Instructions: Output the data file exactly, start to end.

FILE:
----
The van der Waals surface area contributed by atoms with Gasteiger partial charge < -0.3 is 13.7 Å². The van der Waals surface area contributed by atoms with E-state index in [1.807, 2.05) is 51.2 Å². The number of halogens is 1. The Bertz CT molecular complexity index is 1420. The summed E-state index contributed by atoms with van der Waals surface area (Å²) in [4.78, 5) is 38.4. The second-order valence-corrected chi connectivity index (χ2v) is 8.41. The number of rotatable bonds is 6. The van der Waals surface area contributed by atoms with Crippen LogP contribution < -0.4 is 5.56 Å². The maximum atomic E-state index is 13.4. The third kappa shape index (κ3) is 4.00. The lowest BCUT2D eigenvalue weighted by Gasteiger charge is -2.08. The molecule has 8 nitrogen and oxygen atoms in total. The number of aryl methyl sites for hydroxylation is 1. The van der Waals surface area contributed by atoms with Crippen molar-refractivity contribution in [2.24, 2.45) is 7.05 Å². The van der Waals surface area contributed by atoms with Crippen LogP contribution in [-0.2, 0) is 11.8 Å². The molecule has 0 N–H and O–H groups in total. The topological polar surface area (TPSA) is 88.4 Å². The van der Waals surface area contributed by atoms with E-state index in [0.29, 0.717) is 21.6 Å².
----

The van der Waals surface area contributed by atoms with Gasteiger partial charge < -0.3 is 13.7 Å². The van der Waals surface area contributed by atoms with E-state index in [1.807, 2.05) is 51.2 Å². The number of halogens is 1. The Bertz CT molecular complexity index is 1420. The summed E-state index contributed by atoms with van der Waals surface area (Å²) in [4.78, 5) is 38.4. The second-order valence-corrected chi connectivity index (χ2v) is 8.41. The number of rotatable bonds is 6. The van der Waals surface area contributed by atoms with Crippen LogP contribution < -0.4 is 5.56 Å². The maximum atomic E-state index is 13.4. The third kappa shape index (κ3) is 4.00. The lowest BCUT2D eigenvalue weighted by Gasteiger charge is -2.08. The molecule has 8 nitrogen and oxygen atoms in total. The number of aryl methyl sites for hydroxylation is 1. The van der Waals surface area contributed by atoms with Crippen molar-refractivity contribution in [2.24, 2.45) is 7.05 Å². The van der Waals surface area contributed by atoms with Crippen LogP contribution in [-0.2, 0) is 11.8 Å². The molecule has 0 N–H and O–H groups in total. The topological polar surface area (TPSA) is 88.4 Å². The van der Waals surface area contributed by atoms with E-state index in [0.29, 0.717) is 21.6 Å².